By rebuilding relationships between inmates and family or support people in the community, Prisoner Re-entry Mediation taps into the resources indigenous to the community, strengthens these connections, and allows for collaborative transition planning, involving the inmate and their family members.

Program Evaluations Have Shown that Re-entry Mediation Supports Strong Relationships

Between February 2009 and June 2012, 310 cases have been mediated in Maryland prisons.
In evaluation forms completed after the first session, 510 participants reported the following:

  • 99% felt they could express themselves freely during mediation
  • 90% agreed they understood the other participant better as a result of mediation.
  • 88% thought the other participant understood them better
  • 92% agreed they were satisfied with the results of mediation.
  • 96% would recommend mediation to others involved in conflict.

There is a statistically significant and positive shift in a sense of empowerment in the relationship and in the attitude towards conflict before and after the mediation. Two questions are asked at intake and again immediately following mediation: 1) “I feel I have no control over my relationship” and 2) “conflict can be dealt with productively”. Participants are asked their level of agreement with these statements on a scale of 1 to 5 (with the question about control set up so that higher values indicate a more positive response – a greater level of empowerment). With 446 participants reporting, there is a statistically significant gain of .60 (p<.000) in the average score on feeling more in control in the relationship, and a gain of .36 (significant p<.000) in feeling that conflict can be dealt with productively in the period between intake to the conclusion of the first mediation session.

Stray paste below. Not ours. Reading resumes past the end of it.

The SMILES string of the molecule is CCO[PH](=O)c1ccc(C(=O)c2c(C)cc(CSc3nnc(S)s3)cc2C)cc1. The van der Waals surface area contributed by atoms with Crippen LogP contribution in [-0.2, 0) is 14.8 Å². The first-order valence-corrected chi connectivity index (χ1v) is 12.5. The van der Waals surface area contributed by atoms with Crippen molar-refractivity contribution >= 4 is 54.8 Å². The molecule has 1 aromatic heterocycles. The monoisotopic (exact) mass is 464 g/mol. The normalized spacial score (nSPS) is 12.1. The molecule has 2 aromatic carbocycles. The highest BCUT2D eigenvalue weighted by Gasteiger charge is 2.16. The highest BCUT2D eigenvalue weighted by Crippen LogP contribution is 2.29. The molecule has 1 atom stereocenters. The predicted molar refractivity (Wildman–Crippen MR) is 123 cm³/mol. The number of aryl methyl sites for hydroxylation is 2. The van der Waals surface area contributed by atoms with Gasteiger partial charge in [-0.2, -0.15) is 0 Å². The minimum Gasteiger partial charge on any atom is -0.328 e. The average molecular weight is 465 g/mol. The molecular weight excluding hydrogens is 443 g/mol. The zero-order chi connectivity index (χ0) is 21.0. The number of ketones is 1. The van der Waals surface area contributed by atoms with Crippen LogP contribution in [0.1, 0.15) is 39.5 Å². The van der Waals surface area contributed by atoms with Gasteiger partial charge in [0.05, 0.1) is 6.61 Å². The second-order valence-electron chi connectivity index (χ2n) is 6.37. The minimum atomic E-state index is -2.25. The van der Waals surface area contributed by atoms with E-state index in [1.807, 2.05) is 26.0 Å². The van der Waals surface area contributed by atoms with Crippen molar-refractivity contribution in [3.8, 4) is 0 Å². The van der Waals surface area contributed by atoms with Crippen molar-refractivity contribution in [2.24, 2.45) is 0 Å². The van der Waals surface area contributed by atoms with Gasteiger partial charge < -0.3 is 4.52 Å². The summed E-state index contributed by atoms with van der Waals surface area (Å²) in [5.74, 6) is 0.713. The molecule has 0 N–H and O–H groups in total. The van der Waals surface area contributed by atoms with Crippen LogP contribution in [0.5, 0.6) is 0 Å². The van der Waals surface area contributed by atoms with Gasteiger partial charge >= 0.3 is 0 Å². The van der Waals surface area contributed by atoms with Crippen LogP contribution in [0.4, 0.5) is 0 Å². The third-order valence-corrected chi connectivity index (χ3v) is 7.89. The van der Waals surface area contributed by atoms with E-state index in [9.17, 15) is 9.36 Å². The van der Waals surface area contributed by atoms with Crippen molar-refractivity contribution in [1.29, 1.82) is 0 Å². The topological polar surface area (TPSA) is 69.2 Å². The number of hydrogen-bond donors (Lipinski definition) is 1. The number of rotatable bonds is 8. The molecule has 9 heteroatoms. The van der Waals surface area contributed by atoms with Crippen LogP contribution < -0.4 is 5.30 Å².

Participants are also surveyed 3 months following release from the facility. Of the 96 respondents with follow-up data:

  • 54% advised both communication with the other party and ability to work together was better after mediation.
  • 80% agree they are both more likely to think of a lot of different ways to solve conflict before they make a decision.
  • 80% agree when a conflict arises, they try to think things through before responding.